They were modest in comparison with her other work, basically simple story-boards, sketching an idea, they still shared a similarity to the animated film of the book in 1952.

    It wasn’t so much the drawings hitting home, more a feeling of schadenfreude having maintained for decades that Orwell was never down and out in London or Paris, had fucked up in Barcelona and bowed out informing on his communist chums.

    These drawings are picture-proof he’d ripped off our Gertie with impunity.

    Orwell’s publisher and friend Frederic Warburg feigned surprise describing the “enigma of Orwell’s transformation from a writer of rough prose into a poet of lighthearted fantasy.”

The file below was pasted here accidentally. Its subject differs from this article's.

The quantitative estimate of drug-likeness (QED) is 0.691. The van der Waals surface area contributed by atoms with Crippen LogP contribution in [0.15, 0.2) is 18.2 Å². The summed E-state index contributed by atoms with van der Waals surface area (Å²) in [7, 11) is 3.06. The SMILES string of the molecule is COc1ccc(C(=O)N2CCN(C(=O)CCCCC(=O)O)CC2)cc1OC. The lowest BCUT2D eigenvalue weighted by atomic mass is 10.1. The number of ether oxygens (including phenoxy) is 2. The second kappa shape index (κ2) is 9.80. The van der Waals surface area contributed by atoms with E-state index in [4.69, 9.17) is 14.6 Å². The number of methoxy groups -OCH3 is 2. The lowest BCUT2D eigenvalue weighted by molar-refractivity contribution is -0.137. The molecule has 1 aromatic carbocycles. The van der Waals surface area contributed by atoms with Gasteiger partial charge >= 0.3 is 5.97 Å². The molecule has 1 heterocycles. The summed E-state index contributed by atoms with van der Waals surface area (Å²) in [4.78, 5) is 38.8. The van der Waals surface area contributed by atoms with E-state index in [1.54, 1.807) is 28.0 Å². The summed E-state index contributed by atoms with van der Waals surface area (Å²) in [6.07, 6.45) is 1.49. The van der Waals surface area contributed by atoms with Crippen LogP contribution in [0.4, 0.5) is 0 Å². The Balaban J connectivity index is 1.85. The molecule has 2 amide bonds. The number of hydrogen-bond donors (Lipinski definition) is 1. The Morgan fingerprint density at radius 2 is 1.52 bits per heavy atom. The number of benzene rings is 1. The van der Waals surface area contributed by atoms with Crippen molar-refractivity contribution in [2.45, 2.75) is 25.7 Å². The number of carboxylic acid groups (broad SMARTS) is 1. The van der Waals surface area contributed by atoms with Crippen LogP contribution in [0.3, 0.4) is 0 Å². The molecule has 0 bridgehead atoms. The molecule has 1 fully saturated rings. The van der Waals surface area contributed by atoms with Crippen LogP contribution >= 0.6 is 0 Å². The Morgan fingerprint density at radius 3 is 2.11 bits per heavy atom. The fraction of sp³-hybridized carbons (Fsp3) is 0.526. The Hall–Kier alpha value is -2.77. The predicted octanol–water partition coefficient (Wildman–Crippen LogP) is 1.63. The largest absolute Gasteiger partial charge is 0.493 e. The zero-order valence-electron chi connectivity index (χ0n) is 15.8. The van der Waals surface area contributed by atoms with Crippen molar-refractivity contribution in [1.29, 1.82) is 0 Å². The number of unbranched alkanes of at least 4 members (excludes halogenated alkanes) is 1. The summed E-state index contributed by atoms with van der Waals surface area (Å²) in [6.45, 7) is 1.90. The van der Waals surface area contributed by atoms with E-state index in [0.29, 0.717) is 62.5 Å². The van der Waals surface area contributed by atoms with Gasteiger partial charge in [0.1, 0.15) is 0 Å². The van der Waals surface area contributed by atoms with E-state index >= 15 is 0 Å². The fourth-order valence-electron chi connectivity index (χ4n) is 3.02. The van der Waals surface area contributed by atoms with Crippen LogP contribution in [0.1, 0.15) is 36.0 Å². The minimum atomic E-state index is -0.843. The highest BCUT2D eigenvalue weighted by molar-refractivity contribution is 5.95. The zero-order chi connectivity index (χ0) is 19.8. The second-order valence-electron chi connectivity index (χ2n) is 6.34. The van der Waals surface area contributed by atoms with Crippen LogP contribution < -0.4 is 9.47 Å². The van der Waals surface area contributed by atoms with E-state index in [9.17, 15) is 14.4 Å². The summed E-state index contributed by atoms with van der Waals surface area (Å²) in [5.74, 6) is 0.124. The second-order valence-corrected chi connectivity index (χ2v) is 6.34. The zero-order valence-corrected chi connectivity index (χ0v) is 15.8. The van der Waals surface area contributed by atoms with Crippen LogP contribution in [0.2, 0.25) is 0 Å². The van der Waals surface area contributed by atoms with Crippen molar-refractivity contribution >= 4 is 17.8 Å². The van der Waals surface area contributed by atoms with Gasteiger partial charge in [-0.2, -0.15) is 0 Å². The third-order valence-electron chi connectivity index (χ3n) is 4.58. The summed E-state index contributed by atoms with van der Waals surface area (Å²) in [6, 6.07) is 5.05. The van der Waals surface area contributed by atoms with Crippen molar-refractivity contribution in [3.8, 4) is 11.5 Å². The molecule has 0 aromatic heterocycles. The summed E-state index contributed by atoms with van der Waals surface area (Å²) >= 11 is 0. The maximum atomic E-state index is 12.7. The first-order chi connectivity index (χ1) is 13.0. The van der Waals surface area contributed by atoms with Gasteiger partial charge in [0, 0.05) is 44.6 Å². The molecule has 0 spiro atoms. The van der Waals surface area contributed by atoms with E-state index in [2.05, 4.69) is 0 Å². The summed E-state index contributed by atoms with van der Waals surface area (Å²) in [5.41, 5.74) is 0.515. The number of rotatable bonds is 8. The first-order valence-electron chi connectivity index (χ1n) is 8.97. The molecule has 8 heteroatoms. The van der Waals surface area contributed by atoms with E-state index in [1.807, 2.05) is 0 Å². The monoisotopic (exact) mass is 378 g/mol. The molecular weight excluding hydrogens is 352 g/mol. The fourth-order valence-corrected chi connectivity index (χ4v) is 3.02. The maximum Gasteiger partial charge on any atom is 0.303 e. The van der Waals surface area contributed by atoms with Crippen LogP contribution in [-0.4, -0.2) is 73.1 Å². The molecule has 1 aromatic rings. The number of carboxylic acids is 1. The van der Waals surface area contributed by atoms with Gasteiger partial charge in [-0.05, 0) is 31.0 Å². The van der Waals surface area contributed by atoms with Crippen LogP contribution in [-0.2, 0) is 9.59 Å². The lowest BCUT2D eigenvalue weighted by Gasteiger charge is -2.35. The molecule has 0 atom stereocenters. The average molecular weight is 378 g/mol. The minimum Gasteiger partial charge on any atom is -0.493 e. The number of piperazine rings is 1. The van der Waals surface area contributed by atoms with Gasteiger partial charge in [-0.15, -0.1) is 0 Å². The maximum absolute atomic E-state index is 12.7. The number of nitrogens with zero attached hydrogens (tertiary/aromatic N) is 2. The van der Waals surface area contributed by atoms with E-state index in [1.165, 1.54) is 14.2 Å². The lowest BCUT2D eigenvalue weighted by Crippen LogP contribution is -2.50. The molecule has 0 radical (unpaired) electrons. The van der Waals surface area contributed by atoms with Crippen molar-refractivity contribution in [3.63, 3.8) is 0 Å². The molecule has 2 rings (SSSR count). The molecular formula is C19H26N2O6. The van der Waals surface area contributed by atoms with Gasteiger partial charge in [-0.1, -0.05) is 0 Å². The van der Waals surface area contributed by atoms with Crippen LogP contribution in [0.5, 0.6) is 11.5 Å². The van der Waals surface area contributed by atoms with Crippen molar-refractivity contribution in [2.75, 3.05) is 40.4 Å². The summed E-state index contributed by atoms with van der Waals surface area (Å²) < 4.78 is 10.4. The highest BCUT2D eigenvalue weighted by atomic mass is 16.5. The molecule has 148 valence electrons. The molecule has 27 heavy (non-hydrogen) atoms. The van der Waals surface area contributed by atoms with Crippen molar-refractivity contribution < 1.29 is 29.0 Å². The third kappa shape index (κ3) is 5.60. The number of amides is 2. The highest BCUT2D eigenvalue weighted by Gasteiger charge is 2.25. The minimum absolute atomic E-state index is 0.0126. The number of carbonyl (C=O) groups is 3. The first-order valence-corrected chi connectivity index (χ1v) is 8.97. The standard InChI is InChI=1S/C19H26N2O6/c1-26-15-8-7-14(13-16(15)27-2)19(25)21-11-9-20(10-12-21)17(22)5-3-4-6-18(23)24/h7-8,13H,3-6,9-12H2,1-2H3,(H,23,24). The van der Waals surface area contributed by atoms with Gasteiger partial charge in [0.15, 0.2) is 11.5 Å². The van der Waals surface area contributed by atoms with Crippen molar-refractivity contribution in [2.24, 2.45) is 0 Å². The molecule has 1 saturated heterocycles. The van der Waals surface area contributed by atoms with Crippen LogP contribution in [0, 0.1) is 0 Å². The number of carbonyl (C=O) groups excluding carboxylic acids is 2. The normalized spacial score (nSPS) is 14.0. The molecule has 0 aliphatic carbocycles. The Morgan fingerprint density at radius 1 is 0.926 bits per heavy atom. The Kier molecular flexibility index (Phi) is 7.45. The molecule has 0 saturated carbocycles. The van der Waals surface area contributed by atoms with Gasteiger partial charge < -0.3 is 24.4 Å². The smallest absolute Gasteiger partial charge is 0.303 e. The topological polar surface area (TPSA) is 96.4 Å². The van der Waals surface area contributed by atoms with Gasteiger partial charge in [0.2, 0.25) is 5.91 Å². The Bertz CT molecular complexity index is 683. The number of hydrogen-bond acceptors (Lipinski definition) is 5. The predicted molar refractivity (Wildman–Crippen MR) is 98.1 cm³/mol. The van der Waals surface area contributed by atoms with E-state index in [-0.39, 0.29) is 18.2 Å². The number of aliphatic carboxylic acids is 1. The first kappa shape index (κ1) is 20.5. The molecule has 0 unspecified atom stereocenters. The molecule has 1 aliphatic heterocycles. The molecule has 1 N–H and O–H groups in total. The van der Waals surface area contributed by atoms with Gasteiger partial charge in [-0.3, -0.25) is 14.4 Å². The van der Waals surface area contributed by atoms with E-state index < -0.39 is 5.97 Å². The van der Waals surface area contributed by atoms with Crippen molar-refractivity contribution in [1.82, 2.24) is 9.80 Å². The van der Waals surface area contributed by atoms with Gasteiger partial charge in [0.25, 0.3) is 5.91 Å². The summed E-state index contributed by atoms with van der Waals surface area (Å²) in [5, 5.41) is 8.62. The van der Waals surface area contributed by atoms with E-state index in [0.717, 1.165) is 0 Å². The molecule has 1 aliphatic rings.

She said they were rejected and returned via the BBC with that “hated refusal slip” and threw it away and forgot all about them after the Soviet Union was attacked in June and concentrated on war work.

    It was particularly galling, because Orwell worked for the MoI and the BBC from 1940, ostensibly aiding the anti-fascist psychological war, only to spend his time writing anti-communist propaganda from 1942 while the Soviet Union was being pulverised until Stalingrad turned the tide and liberated Berlin in 1945.

    Gertie was outraged, along with most who believed the Red Army deserved some respect, having played the principal role in what Churchill described as “ripping the guts out of the nazi war machine.”

    As she stressed in her autobiography, it was a time when the cold war strategy was put into motion, and those like Orwell, Arthur Koestler and Warburg belonged to a right-wing cognoscenti called the War Aims Group from 1940.